Battle of the Bismarck Sea, 1943

B-25 Mitchell medium bombers make a low pass at one of the Japanese transports during the Battle of the Bismarck Sea. US Army Air Force photo.

Location Bismarck Sea
Year
1943
AD/BC
AD
History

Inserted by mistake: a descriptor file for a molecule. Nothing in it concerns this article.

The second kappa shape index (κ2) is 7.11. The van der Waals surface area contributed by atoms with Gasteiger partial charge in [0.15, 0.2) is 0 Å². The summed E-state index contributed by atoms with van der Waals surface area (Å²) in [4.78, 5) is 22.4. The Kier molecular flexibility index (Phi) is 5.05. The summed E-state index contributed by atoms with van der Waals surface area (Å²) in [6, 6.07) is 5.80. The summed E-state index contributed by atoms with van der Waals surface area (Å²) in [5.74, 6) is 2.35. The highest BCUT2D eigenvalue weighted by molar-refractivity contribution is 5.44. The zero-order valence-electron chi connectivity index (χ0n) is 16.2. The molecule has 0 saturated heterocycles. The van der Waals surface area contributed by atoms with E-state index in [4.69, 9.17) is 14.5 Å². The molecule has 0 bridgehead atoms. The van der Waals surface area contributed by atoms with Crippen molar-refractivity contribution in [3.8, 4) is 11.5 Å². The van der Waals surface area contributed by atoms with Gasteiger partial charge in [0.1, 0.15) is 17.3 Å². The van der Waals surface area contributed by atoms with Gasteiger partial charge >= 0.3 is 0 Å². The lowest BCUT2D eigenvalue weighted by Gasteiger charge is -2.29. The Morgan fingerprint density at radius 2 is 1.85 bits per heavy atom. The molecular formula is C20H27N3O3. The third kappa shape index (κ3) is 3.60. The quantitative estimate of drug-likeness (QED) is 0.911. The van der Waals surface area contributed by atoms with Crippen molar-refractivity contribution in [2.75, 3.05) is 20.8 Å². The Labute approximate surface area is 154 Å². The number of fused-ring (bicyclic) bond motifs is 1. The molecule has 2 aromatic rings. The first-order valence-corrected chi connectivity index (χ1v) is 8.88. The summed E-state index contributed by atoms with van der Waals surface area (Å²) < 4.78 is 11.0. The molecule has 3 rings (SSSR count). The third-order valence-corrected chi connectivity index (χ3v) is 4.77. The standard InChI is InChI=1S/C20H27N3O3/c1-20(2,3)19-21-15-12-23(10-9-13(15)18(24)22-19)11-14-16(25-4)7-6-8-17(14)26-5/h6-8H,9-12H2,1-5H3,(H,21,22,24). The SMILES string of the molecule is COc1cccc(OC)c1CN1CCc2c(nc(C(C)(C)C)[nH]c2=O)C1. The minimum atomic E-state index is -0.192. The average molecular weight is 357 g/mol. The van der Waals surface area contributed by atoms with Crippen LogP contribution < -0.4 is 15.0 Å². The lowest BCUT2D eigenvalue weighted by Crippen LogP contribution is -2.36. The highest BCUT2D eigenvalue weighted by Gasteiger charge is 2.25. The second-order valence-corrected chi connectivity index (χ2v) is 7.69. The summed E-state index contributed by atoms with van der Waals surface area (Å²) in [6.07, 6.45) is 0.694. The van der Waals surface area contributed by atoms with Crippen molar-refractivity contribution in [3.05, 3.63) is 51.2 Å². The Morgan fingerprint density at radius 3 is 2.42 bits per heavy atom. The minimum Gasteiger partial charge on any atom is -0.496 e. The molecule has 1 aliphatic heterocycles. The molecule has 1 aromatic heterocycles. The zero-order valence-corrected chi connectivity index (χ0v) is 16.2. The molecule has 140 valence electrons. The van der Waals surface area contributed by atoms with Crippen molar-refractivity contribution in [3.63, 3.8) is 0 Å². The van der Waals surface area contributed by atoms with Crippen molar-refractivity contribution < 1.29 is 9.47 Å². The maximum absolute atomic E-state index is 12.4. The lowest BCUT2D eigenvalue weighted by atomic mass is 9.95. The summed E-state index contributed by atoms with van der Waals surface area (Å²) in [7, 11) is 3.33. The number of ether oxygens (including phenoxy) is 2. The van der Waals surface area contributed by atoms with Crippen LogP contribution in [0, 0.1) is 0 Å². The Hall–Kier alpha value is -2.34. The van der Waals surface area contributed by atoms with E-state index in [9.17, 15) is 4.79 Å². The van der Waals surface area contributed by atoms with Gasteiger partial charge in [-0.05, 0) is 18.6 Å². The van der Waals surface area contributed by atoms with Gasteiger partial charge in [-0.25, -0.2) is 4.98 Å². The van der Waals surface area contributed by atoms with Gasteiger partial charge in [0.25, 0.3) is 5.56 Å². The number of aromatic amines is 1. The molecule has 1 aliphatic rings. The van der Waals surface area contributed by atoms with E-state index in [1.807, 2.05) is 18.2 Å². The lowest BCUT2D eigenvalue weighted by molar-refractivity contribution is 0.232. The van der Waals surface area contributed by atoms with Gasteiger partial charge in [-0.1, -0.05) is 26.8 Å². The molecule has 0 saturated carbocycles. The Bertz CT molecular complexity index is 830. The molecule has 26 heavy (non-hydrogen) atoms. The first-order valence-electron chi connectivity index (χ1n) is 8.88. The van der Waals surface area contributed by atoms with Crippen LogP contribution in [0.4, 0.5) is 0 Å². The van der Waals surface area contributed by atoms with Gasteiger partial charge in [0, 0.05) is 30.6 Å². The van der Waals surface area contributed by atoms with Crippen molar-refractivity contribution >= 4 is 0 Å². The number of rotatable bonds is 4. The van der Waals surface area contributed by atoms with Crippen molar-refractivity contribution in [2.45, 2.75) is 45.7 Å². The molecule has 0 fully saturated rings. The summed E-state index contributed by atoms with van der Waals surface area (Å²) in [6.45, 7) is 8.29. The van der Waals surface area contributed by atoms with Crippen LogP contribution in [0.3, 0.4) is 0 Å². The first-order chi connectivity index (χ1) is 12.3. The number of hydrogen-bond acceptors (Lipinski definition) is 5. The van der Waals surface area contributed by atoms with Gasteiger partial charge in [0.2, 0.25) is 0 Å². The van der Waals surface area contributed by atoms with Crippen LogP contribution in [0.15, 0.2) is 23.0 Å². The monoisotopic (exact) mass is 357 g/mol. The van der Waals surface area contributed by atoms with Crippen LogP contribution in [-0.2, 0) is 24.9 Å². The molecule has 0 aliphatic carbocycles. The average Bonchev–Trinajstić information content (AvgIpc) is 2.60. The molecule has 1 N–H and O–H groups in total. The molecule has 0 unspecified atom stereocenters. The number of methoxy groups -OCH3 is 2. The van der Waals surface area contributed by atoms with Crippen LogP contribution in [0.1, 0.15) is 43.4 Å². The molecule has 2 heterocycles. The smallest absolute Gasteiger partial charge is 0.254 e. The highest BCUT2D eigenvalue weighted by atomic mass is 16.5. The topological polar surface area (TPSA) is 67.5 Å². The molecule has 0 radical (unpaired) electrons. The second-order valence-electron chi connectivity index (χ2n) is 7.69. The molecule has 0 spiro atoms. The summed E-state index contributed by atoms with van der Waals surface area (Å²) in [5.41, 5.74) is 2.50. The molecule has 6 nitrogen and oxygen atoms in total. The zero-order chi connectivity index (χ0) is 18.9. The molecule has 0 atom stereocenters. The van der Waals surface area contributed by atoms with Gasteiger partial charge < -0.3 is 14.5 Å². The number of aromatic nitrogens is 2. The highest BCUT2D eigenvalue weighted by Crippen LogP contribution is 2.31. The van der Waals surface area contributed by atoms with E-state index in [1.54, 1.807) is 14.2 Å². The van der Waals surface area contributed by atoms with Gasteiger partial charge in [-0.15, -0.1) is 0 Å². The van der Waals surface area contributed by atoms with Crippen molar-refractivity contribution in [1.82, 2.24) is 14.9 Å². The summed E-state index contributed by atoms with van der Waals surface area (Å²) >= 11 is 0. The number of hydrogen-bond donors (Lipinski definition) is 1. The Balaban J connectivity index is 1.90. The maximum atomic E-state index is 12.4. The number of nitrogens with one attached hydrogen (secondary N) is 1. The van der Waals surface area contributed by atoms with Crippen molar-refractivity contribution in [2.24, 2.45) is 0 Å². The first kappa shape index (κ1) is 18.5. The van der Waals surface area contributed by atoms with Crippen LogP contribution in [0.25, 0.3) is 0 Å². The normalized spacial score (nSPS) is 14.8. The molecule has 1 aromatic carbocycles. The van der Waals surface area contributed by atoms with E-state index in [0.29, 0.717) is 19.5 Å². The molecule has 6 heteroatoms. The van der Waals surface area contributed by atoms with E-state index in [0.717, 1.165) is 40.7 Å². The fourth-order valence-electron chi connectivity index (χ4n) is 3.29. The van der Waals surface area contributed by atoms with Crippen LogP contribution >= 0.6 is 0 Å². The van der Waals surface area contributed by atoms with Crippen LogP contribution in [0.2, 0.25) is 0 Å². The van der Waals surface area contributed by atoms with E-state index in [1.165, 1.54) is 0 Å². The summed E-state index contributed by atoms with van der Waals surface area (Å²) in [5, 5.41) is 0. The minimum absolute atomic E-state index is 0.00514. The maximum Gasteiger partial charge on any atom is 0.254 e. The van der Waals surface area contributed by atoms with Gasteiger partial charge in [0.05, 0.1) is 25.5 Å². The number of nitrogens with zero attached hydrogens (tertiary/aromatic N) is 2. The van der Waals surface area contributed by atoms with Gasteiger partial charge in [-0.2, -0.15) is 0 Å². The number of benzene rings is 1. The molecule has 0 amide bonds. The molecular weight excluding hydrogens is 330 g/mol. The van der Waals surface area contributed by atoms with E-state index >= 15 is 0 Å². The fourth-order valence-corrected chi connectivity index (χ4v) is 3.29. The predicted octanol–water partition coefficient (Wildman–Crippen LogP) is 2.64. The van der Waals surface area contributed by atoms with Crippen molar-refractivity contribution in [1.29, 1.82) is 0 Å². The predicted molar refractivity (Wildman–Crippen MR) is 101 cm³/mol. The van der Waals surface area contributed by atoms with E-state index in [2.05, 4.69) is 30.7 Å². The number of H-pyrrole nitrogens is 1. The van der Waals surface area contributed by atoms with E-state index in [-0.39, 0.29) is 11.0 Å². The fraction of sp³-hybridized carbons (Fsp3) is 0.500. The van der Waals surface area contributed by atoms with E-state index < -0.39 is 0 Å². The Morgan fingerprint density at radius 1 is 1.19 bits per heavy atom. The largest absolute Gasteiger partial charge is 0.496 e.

In February, 1943, the Japanese had just successfully evacuated 10,600 men from Guadalcanal, but the remainder of their holdings were going to need major reinforcement to hold off the Allied advance. A convoy was planned for early March, running from Rabaul in the Solomons to Lae in New Guinea. Consisting of eight troop transports, and eight destroyers, the convoy sailed on 28 February. The Japanese were well aware that the run would be dangerous, due to the strength of Allied air power in the region, but it was still necessary, and the risk was judged worth it. Allied intelligence had figured out the convoy's schedule, and it was located on 2 March. In what became known as the Battle of the Bismarck Sea, the convoy was subjected to three days of heavy air attack. PT-boats joined in on the 3rd-5th, making torpedo attacks and finishing off the crippled transport Oigawa Maru. By the end of it, all eight transports had been sunk, along with four of the escorting destroyers. The Japanese lost twenty aircraft, with at least 2,890 dead. Allied losses were just thirteen killed, and six aircraft lost. Allied intelligence also scored a major coup when a complete roster of Japanese Army officer postings was captured from survivors, allowing them a much more complete picture of the IJA deployments. Of the 6,900 troops bound for Lae, 1,200 actually made it. This would be the last reinforcement of New Guinea by ship, effectively dooming the Japanese position on the island.